“To hell with the Scroll!” Italia snapped. “I’m going to save Auron!” With that she went up through the hatch and jumped off.
“Humans,” Sanyi muttered contemptuously. “There’s no telling what stupid maneuver they’re going to try to pull off next.” He started to turn the pod around after her.
* * *
Italia was running towards the battle between Auron and Affectus on the highbridge at full tilt as she saw Affectus swing backwards at Auron, missing him by inches. She was only a few feet away when Auron began to turn around, unaware that Affectus had leveled his blade with Auron’s back.
“AURON! NO!” Italia screamed, pulling her spear from her back.
Auron turned all the way around as Affectus began to thrust at his chest. Blind with panic, Italia channeled an uncontrolled magic burst through the crystal head of her spear. A huge explosion took Affectus and Auron, but because it lacked focus there was no real energy behind it, only light. Affectus and Auron stood blinded for a second, which was all the time Italia needed to thrust her spear square into Affectus’ back.
For a moment there was complete silence. Then Affectus said, “Hello, Italia. I haven’t seen you in a while.”
“The pleasure is all mine,” Italia replied cheerily as she channeled enough electric energy to level a building through her spear into Affectus. All of Affectus’ hair stood up for a split second, then it fell back into its normal style. He laughed and asked, “Is that all the power you possess?” He wrenched himself free of it, then in the time it took to blink sheathed his sword and drew it again as a whipcord that sliced right through Auron and Italia. The power of the whipcord was reduced due to its recent utilization in blowing up a bridge, but the force of the blow was still enough to send Auron and Italia flying backwards from Affectus. Sighing, Affectus brushed off his robe as the whipcord reformed itself into the blade of calm.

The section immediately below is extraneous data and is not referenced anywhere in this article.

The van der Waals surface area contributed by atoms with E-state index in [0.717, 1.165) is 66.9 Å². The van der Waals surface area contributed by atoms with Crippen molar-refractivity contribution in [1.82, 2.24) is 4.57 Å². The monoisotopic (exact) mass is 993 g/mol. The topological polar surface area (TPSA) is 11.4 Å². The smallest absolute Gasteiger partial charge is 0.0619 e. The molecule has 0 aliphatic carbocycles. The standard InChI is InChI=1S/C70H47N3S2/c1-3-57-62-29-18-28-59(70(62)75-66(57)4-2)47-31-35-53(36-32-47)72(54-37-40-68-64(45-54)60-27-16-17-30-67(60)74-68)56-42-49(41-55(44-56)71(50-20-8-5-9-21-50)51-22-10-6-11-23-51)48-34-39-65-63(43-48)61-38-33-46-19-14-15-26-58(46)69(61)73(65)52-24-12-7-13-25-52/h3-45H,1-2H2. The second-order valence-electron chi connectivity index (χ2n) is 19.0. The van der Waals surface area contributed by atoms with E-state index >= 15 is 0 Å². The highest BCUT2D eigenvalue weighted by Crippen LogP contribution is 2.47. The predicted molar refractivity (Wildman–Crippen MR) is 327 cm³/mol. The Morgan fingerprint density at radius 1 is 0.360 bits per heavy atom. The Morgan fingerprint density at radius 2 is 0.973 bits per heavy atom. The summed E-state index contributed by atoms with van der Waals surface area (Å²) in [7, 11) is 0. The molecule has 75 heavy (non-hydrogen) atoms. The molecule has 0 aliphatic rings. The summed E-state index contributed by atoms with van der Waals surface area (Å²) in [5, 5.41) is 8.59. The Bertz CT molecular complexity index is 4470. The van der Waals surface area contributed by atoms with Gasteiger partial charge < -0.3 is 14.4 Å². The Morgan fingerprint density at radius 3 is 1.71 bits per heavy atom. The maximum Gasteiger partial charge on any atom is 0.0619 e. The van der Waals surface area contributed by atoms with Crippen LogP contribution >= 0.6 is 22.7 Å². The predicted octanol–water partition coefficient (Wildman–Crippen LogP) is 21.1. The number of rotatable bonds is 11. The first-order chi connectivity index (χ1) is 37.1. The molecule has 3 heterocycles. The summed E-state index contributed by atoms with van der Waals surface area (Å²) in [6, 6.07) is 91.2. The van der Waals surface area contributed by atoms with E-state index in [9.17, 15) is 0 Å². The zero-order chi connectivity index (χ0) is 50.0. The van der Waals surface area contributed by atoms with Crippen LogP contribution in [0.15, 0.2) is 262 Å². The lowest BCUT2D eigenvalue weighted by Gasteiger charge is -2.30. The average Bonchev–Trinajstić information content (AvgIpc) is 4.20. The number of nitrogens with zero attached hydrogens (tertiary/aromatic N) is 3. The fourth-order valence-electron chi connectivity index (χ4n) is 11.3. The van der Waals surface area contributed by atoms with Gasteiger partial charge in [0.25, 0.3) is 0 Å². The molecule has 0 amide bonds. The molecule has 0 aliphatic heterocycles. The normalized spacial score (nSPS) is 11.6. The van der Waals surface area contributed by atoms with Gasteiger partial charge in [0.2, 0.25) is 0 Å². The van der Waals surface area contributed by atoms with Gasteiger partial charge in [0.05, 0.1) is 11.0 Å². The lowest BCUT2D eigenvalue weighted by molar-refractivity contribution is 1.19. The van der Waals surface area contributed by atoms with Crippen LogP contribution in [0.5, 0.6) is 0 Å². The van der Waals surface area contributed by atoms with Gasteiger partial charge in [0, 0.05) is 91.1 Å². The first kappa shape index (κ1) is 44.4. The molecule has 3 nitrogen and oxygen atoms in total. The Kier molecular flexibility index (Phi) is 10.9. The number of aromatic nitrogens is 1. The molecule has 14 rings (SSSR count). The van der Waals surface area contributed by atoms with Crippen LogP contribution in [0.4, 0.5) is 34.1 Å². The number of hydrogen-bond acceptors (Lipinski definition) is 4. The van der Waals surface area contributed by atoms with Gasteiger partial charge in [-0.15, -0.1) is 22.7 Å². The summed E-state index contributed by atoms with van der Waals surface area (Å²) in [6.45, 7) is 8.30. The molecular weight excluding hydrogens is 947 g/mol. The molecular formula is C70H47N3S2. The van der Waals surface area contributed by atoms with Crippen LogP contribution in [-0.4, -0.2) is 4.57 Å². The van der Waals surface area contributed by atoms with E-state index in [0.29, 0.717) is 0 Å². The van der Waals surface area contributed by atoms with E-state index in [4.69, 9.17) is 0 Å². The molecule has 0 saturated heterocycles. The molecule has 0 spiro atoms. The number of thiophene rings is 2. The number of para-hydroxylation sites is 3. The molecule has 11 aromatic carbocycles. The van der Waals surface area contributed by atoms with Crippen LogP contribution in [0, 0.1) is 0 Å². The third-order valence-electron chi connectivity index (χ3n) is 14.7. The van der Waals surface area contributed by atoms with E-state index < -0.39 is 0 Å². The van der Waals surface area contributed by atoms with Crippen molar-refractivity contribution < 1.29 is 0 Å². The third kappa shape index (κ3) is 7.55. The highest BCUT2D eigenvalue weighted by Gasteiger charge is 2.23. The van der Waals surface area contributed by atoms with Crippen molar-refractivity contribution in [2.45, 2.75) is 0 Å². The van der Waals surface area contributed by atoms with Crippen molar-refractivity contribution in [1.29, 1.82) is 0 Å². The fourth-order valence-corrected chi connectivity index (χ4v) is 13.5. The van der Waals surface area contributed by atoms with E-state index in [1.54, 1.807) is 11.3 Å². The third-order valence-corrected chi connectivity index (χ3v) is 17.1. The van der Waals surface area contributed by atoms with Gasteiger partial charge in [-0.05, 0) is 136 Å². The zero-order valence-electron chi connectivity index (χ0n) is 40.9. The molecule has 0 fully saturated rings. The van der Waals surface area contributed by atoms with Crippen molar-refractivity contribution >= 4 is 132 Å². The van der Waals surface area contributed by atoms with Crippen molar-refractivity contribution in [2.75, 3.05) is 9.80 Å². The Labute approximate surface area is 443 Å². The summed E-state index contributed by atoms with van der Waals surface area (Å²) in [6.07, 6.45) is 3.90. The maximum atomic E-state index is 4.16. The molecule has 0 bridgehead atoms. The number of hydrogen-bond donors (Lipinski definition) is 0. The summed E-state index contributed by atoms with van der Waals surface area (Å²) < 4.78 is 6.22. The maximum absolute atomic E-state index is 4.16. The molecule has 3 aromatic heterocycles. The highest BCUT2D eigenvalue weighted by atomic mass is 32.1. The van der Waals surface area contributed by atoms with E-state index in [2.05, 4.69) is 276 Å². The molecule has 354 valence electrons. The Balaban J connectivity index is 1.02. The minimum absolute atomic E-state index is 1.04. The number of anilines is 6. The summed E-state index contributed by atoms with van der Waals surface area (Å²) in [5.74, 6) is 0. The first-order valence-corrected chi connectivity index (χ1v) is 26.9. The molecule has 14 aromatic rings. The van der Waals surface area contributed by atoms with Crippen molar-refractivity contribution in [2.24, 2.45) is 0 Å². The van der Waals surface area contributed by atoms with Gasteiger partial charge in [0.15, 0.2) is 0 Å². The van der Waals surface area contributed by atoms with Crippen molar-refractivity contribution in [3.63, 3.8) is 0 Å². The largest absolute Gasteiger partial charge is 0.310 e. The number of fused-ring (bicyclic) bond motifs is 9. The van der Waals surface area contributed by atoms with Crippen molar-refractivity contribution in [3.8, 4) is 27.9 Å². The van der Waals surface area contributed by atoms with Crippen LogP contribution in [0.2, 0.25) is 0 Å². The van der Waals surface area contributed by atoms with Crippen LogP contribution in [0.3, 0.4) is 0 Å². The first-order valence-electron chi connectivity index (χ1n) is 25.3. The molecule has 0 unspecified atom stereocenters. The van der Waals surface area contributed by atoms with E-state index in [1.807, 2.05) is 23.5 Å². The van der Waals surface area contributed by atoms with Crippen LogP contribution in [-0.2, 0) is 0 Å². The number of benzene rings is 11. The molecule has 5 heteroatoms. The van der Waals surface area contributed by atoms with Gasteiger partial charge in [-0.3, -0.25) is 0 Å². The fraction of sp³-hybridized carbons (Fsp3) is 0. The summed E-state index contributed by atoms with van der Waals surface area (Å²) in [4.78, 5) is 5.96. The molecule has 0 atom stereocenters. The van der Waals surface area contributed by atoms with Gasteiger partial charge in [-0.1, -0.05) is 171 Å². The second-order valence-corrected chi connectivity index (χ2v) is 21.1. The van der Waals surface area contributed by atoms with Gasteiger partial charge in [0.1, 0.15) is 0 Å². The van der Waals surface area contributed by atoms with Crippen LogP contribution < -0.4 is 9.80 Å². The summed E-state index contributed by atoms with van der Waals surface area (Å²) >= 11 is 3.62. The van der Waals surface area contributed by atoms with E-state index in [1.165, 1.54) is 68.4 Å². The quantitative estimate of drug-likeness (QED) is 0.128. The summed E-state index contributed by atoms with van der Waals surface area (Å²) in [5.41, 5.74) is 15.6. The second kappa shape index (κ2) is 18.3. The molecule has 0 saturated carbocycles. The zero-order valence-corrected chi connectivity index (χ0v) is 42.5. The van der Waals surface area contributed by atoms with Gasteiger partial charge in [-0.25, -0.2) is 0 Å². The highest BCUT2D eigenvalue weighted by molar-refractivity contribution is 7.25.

“Goodbye, Auron, Italia. You have been worthy opponents.” Affectus raised his blade.
“Affectus!” It was Sanyi.
Affectus turned away from Auron in a flash, staring straight into Sanyi’s eyes even from thirty feet away. Sanyi was slowly walking past a prone Italia. His dark green robe fluttered in the wind picked up by the storm. The sound of lashing rain seemed to fade into the background as Sanyi and Affectus faced each other.
“I never thought I would see you again, much less that you would have the gall to face me like this,” Affectus snarled. “So what do you have to say to that?”
“Just one thing,” Sanyi replied easily. “Sanyi.”
Affectus stumbled backward in horror. Sanyi began to hover a few feet off the ground, his feet and legs slack. His eyes glowed faintly, and the air around him began to shimmer. Suddenly he flew into the air. Lightning literally crawled across the sky, forming into a huge, revolving circle of power above Sanyi’s head. The sheer force of it burned the clouds away, and the moon was visible again. The crown of lightning on Sanyi’s head suddenly shot off to the moon, forming a giant eye. It swiveled to stare balefully at Affectus. Auron was just waking up and assessing the situation when Affectus began to do something Auron had never seen him do because of impossible odds.
The moon was suddenly gone, replaced by clouds, and the eye was gone too. Lightning came tearing back towards Affectus, forming great white gashes in the fabric of reality. The space around Affectus erupted in a release of cosmic energy from the higher dimensions, then exploded into a giant shockwave that destroyed the entire Highbridge.
As Auron plunged into the water, there was no sign of Affectus. Sanyi was keeping a still-unconscious Italia afloat. Sighing with relief and swimming towards Sanyi, Auron didn’t neglect to take the gold-enamored scroll floating in the water next to him, inexplicably dry.
* * *
Tidus and Yuna gazed out the viewscreen of the airship speeding towards Luca. Cerewin was looking as well; it was easy enough to sense.
Then the transceiver on the control panel sounded.
Tidus grabbed it and asked, “What is it? Did you find the Scroll?”
“Yes,” came the reply. It was Auron. “We’ve found the Scroll, thanks to some timely intervention from Sanyi. I suggest you get away from Luca as soon as possible. It’s probably a trap Affectus set for us.”
< Too late, > Cerewin said.